The Florida Department of Health is trying to scuttle a public-records lawsuit seeking information about Covid-19, arguing that requested reports don’t exist and that the underlying data is confidential.
Flagler School Board Attorney Kristy Gavin, School Board members Janet McDonald and Jill Woolbright attempted to ban recordings by a reporter and others of today’s daylong training workshop. A lawyer with the Attorney general’s office prevented the ban after a nearly 30-minute recess of the workshop.
Your government can’t drag you into court anymore if you file a request for a public document. Legislation now signed by Gov. Ron DeSantis has put an end to these “declaratory judgment” lawsuits.
Palm Coast City Manager Matt Morton Tuesday evening set a special meeting of the City Council for Wednesday morning at 9 a.m. in the wake of Milissa Holland’s resignation as mayor Tuesday evening. The meeting was noticed exclusively on the city’s webpage.
Pinellas County Sheriff Bob Gualtieri and the Miami Civilian Investigative Panel last week said they plan to file friend-of-the-court briefs at the Florida Supreme Court in a dispute about whether a 2018 constitutional amendment known as “Marsy’s Law” can prevent the release of officers’ names.
The House and Senate are advancing proposals that would create a public-records exemption for information about lawmakers, including their home addresses and phone numbers, but opponents question how the measures would interact with a requirement that lawmakers live in their districts.
The state’s gag order falls as the Flagler health department was preparing to issue a weekly reports of cases in schools, and as a drizzle of covid cases continues to affect Flagler schools, with a few classrooms, individual faculty and students required to quarantine. The district intends to issue some of the information.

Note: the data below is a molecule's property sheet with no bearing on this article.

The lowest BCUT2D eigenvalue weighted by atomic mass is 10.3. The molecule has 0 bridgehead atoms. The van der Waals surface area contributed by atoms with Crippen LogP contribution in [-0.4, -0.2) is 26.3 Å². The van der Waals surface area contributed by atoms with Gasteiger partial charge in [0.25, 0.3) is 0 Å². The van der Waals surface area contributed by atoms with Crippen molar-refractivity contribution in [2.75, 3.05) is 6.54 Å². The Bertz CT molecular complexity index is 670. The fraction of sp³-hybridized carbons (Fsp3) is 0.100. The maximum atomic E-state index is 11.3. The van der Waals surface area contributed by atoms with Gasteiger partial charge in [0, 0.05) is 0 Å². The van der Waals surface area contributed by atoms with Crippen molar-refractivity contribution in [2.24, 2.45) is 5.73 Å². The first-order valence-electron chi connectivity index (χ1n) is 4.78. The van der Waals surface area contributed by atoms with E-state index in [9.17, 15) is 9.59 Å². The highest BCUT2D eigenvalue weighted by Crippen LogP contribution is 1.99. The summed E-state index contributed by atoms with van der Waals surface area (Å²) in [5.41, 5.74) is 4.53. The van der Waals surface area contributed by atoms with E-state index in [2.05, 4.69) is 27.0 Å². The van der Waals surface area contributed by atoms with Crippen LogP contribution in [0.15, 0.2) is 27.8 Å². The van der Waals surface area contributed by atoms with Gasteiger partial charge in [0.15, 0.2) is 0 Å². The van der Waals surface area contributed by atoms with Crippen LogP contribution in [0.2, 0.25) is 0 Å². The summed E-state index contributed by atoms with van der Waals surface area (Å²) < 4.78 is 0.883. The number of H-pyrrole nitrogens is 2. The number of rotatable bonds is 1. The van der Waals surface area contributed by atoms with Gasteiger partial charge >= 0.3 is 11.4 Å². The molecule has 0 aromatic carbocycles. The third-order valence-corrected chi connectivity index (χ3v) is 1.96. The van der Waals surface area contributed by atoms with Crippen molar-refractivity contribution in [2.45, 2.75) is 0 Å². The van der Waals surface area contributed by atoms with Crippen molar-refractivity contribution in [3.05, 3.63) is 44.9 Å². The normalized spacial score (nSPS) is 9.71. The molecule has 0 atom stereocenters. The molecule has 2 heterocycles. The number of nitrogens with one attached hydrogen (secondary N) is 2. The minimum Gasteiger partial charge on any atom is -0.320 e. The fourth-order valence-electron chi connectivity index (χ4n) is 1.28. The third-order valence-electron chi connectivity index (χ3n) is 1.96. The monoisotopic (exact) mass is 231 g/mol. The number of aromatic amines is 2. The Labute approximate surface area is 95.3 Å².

Two Tallahassee police officers contended that the amendment should shield the release of their names because they had been victims in incidents that required the use of force — including a high-profile incident in which an officer shot and killed a transgender man.
The city of Tallahassee and media organizations on Monday tried to persuade a circuit judge that a 2018 constitutional amendment aimed at protecting victims’ rights does not allow police officers involved in use-of-force incidents to keep their identities secret.
Keeping secret the identity of a police officer who shot a black crime suspect might seem anathema during a national time of reckoning about police brutality and racial disparity. But that’s what a Florida police union is seeking.